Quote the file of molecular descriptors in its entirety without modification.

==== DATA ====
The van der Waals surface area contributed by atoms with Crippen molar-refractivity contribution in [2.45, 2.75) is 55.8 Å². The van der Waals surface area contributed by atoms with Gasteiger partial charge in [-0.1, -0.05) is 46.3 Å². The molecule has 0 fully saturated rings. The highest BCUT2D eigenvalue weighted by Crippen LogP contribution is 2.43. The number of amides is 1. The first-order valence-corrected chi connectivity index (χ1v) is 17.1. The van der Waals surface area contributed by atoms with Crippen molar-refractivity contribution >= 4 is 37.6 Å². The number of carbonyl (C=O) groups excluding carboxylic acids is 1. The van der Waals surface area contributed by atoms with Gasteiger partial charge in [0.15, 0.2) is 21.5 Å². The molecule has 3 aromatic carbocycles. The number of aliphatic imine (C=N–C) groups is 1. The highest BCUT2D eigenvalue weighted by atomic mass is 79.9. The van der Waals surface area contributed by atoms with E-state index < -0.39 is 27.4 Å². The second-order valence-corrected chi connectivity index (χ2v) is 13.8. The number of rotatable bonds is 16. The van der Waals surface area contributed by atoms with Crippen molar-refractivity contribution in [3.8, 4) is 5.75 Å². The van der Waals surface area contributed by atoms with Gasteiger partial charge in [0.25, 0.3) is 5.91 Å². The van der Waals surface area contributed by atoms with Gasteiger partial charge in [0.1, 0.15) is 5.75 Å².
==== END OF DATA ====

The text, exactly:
The van der Waals surface area contributed by atoms with Crippen molar-refractivity contribution in [2.45, 2.75) is 55.8 Å². The van der Waals surface area contributed by atoms with Gasteiger partial charge in [-0.1, -0.05) is 46.3 Å². The molecule has 0 fully saturated rings. The highest BCUT2D eigenvalue weighted by Crippen LogP contribution is 2.43. The number of amides is 1. The first-order valence-corrected chi connectivity index (χ1v) is 17.1. The van der Waals surface area contributed by atoms with Crippen molar-refractivity contribution >= 4 is 37.6 Å². The number of carbonyl (C=O) groups excluding carboxylic acids is 1. The van der Waals surface area contributed by atoms with Gasteiger partial charge in [0.15, 0.2) is 21.5 Å². The molecule has 3 aromatic carbocycles. The number of aliphatic imine (C=N–C) groups is 1. The highest BCUT2D eigenvalue weighted by atomic mass is 79.9. The van der Waals surface area contributed by atoms with E-state index < -0.39 is 27.4 Å². The second-order valence-corrected chi connectivity index (χ2v) is 13.8. The number of rotatable bonds is 16. The van der Waals surface area contributed by atoms with Crippen molar-refractivity contribution in [3.8, 4) is 5.75 Å². The van der Waals surface area contributed by atoms with Gasteiger partial charge in [0.25, 0.3) is 5.91 Å². The van der Waals surface area contributed by atoms with Gasteiger partial charge in [0.1, 0.15) is 5.75 Å².